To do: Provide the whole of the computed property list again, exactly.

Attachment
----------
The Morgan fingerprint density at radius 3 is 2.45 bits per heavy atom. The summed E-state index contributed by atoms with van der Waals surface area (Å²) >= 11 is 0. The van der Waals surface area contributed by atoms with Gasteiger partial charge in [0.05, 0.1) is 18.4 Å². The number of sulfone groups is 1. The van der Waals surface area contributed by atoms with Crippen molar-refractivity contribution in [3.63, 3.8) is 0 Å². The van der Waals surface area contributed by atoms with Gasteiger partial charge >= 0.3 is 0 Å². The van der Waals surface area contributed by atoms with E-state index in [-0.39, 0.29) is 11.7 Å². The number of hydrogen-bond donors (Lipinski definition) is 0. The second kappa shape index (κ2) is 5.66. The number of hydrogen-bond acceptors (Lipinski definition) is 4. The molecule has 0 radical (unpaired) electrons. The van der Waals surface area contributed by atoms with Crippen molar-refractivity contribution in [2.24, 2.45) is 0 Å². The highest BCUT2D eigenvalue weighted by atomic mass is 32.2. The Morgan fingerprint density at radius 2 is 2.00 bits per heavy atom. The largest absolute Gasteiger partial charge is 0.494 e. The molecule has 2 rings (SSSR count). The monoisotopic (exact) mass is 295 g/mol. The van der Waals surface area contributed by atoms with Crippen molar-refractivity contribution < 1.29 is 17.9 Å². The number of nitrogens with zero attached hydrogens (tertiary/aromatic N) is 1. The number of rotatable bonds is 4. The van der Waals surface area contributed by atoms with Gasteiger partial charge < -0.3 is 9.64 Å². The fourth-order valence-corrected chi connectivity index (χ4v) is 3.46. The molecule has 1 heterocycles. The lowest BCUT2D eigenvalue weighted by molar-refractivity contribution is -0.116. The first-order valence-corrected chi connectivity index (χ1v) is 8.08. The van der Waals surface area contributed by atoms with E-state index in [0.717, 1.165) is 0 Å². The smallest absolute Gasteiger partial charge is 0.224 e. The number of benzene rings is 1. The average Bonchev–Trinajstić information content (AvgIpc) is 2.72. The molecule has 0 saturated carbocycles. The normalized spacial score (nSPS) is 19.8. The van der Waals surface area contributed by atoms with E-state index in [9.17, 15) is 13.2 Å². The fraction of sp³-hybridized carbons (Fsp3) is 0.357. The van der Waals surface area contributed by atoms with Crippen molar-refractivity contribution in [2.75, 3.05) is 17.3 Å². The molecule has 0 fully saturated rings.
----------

The Morgan fingerprint density at radius 3 is 2.45 bits per heavy atom. The summed E-state index contributed by atoms with van der Waals surface area (Å²) >= 11 is 0. The van der Waals surface area contributed by atoms with Gasteiger partial charge in [0.05, 0.1) is 18.4 Å². The number of sulfone groups is 1. The van der Waals surface area contributed by atoms with Crippen molar-refractivity contribution in [3.63, 3.8) is 0 Å². The van der Waals surface area contributed by atoms with Gasteiger partial charge >= 0.3 is 0 Å². The van der Waals surface area contributed by atoms with E-state index in [-0.39, 0.29) is 11.7 Å². The number of hydrogen-bond donors (Lipinski definition) is 0. The second kappa shape index (κ2) is 5.66. The number of hydrogen-bond acceptors (Lipinski definition) is 4. The molecule has 0 radical (unpaired) electrons. The van der Waals surface area contributed by atoms with Crippen molar-refractivity contribution in [2.24, 2.45) is 0 Å². The highest BCUT2D eigenvalue weighted by atomic mass is 32.2. The Morgan fingerprint density at radius 2 is 2.00 bits per heavy atom. The largest absolute Gasteiger partial charge is 0.494 e. The molecule has 2 rings (SSSR count). The monoisotopic (exact) mass is 295 g/mol. The van der Waals surface area contributed by atoms with Crippen molar-refractivity contribution < 1.29 is 17.9 Å². The number of nitrogens with zero attached hydrogens (tertiary/aromatic N) is 1. The number of rotatable bonds is 4. The van der Waals surface area contributed by atoms with Gasteiger partial charge < -0.3 is 9.64 Å². The fourth-order valence-corrected chi connectivity index (χ4v) is 3.46. The molecule has 1 heterocycles. The lowest BCUT2D eigenvalue weighted by molar-refractivity contribution is -0.116. The first-order valence-corrected chi connectivity index (χ1v) is 8.08. The van der Waals surface area contributed by atoms with E-state index in [0.717, 1.165) is 0 Å². The smallest absolute Gasteiger partial charge is 0.224 e. The number of benzene rings is 1. The average Bonchev–Trinajstić information content (AvgIpc) is 2.72. The molecule has 0 saturated carbocycles. The normalized spacial score (nSPS) is 19.8. The van der Waals surface area contributed by atoms with E-state index in [9.17, 15) is 13.2 Å². The fraction of sp³-hybridized carbons (Fsp3) is 0.357. The van der Waals surface area contributed by atoms with Crippen molar-refractivity contribution in [2.75, 3.05) is 17.3 Å². The molecule has 0 fully saturated rings.